We believe that Oregonians do not want these divisive policies to be the law in our great state, so we will continue to build to defeat them, and will keep you informed as we do.
The Bus Project
Native Vote should surge in ‘16
This article first appeared in the Confederated Tribes of the Umatilla Indian Reservation Newsletter.
Deadline to register to vote in Oregon Primary is April 26 (You can register to vote here.)
By Jane Hill, CTUIR Legislative Program Manager
Access to voting in Oregon is better than ever this year thanks to the new Motor Voter Law. It makes Oregon the first state in the nation to implement automatic voter registration and has already resulted in over 25,000 newly registered voters as of April 1.
“What you are doing in Oregon is really innovative. If we believe in democracy then we have to take away barriers and make it easier to meet our civic obligation to vote,” said National Congress of American Indians (NCAI) Executive Director Jacqueline Pata. “I hope this becomes the law in other states.”
If you are not registered and want to vote in the May Primary, you must register by April 26 at beregistered.org or with a voter registration card.
But, over time, the Motor Voter Law will continue to capture eligible voters when they go to a DMV office to obtain or renew a license or state ID card. A few weeks after their DMV visit, they will get a card in the mail with a pre-paid return envelope from the State Elections Office. The card offers three options: Do nothing and be registered to vote as a nonaffiliated voter, return the card and choose a political party or use the card to opt-out and decline to register to vote.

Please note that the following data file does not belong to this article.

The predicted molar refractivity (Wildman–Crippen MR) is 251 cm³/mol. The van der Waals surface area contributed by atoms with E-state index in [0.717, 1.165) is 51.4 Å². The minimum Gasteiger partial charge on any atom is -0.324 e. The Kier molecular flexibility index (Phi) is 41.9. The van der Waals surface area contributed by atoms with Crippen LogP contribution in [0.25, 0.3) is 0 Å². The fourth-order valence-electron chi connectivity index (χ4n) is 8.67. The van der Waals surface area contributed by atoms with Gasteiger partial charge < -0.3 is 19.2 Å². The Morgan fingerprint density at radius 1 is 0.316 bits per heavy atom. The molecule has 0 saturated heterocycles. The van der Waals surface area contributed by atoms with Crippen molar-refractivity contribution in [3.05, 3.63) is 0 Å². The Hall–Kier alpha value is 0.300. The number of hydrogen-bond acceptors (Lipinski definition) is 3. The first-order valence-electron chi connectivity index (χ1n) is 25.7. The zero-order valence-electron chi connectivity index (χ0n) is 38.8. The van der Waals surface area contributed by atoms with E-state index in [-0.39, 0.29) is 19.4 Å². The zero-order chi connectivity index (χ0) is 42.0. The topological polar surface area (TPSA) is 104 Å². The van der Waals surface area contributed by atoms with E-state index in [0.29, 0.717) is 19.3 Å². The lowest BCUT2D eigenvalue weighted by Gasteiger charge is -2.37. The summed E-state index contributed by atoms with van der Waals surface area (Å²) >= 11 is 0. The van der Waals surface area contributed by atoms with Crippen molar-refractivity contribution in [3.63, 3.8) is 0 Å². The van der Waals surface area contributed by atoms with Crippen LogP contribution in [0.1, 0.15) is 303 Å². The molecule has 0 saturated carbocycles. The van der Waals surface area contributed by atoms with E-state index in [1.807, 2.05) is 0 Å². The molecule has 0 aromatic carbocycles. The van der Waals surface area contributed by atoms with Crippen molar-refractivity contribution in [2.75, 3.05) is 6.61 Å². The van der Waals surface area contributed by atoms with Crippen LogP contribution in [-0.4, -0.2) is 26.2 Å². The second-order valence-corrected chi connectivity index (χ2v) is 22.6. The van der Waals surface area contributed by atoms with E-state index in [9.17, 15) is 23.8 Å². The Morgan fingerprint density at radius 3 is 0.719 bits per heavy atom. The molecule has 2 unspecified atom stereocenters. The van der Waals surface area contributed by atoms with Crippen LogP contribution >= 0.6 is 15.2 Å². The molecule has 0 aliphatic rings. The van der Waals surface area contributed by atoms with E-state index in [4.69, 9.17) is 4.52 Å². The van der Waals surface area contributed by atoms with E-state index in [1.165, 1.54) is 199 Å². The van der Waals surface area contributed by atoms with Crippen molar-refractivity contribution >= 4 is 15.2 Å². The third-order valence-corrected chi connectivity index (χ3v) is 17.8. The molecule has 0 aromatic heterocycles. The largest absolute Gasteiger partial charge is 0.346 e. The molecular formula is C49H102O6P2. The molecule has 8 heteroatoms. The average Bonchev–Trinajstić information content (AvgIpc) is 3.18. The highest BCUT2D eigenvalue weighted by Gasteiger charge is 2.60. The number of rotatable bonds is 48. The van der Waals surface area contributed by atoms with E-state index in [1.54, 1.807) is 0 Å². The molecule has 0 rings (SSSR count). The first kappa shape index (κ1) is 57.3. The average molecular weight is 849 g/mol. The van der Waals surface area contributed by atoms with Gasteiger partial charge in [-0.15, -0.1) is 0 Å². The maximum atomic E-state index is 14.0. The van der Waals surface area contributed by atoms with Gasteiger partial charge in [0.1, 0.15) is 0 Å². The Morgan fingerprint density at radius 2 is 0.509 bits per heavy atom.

Once registered, each voter will automatically receive a ballot and instructions in the mail before the election. CTUIR members, employees and anyone who lives in the area can drop off their ballot at the Official Ballot Drop Box at the Nixyaawii Governance Center or mail it in. Each ballot is secret and your choices cannot be matched to your name.
“If you care about educating our children and how to tackle the problems we face then you need to make sure Indian dollars are protected and vote – especially in national elections,” said Pata.
WHEN INDIANS VOTE, OUTCOMES CHANGE
There are many examples across the U.S. where the path to victory was paved through Indian Country. U.S. Senator Heidi Heitkamp (D-North Dakota) was elected in 2012 by a 1 percent margin and credits her success to Native Americans.
NCAI Director Pata said, “She has worked closely with Tribes and understands the importance of our nation-to-nation relationship.” Today, Heitkamp is a member of the Senate Committee on Indian Affairs.
In 2006, U. S. Senator Jon Tester (D-Montana) won his election by less than 4,000 votes. He communicated regularly with Tribal nations across the state and over 17,000 ballots were cast on Indian reservations.
CTUIR Treasurer Rosenda Shippentower said this year’s vote is critical for Indian Country.
“This year’s presidential election is important in many ways but what is paramount to me is the next president may appoint three new Supreme Court Justices. Three of the Justices are getting up in age and could be stepping down from the bench during the new president’s term,” said Shippentower. “The Supreme Court and its decisions regarding Indian Law have an enormous effect and impact all of Indian Country.”
MANY INDIANS ARE STILL FIGHTING FOR ACCESS TO THE BALLOT BOX
While vote-by-mail makes voting easy in Oregon, Tribes across the country are embroiled in legal battles to fend off restrictive policies that limit their right to cast a vote.
According to Indian Country Today, Tribes in 17 states have documented electoral problems or are in the middle of litigation to assert their rights.